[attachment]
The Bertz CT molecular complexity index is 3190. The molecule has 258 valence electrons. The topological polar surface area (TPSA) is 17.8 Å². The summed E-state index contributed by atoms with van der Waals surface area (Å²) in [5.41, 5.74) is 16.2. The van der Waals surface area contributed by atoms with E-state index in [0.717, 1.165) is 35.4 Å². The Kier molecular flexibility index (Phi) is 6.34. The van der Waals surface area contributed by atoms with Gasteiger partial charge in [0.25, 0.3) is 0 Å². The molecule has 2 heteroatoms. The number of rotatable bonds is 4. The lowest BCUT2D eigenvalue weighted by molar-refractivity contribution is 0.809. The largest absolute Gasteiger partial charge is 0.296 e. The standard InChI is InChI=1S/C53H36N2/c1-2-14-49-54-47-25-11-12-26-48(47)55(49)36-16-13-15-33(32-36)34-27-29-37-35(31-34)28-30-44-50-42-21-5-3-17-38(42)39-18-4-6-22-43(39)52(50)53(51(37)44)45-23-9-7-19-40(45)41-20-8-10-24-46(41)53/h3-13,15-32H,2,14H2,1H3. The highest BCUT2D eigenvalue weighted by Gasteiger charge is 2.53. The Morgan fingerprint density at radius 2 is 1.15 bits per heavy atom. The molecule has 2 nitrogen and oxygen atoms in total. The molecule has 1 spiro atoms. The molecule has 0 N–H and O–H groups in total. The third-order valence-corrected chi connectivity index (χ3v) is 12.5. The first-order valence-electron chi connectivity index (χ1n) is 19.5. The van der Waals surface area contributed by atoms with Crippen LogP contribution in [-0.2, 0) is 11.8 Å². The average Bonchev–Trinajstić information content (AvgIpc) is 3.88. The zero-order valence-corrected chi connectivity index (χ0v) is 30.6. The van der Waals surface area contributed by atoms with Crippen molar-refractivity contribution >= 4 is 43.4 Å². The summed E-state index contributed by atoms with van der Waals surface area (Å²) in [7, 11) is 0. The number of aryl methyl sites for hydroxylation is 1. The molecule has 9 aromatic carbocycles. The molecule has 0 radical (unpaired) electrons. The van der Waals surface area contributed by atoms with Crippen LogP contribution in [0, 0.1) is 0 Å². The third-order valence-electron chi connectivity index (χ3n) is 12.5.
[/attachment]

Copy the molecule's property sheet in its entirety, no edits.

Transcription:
The Bertz CT molecular complexity index is 3190. The molecule has 258 valence electrons. The topological polar surface area (TPSA) is 17.8 Å². The summed E-state index contributed by atoms with van der Waals surface area (Å²) in [5.41, 5.74) is 16.2. The van der Waals surface area contributed by atoms with E-state index in [0.717, 1.165) is 35.4 Å². The Kier molecular flexibility index (Phi) is 6.34. The van der Waals surface area contributed by atoms with Gasteiger partial charge in [0.25, 0.3) is 0 Å². The molecule has 2 heteroatoms. The number of rotatable bonds is 4. The lowest BCUT2D eigenvalue weighted by molar-refractivity contribution is 0.809. The largest absolute Gasteiger partial charge is 0.296 e. The standard InChI is InChI=1S/C53H36N2/c1-2-14-49-54-47-25-11-12-26-48(47)55(49)36-16-13-15-33(32-36)34-27-29-37-35(31-34)28-30-44-50-42-21-5-3-17-38(42)39-18-4-6-22-43(39)52(50)53(51(37)44)45-23-9-7-19-40(45)41-20-8-10-24-46(41)53/h3-13,15-32H,2,14H2,1H3. The highest BCUT2D eigenvalue weighted by Gasteiger charge is 2.53. The Morgan fingerprint density at radius 2 is 1.15 bits per heavy atom. The molecule has 2 nitrogen and oxygen atoms in total. The molecule has 1 spiro atoms. The molecule has 0 N–H and O–H groups in total. The third-order valence-corrected chi connectivity index (χ3v) is 12.5. The first-order valence-electron chi connectivity index (χ1n) is 19.5. The van der Waals surface area contributed by atoms with Crippen LogP contribution in [-0.2, 0) is 11.8 Å². The average Bonchev–Trinajstić information content (AvgIpc) is 3.88. The zero-order valence-corrected chi connectivity index (χ0v) is 30.6. The van der Waals surface area contributed by atoms with Crippen molar-refractivity contribution >= 4 is 43.4 Å². The summed E-state index contributed by atoms with van der Waals surface area (Å²) in [7, 11) is 0. The number of aryl methyl sites for hydroxylation is 1. The molecule has 9 aromatic carbocycles. The molecule has 0 radical (unpaired) electrons. The van der Waals surface area contributed by atoms with Crippen LogP contribution in [0, 0.1) is 0 Å². The third-order valence-electron chi connectivity index (χ3n) is 12.5.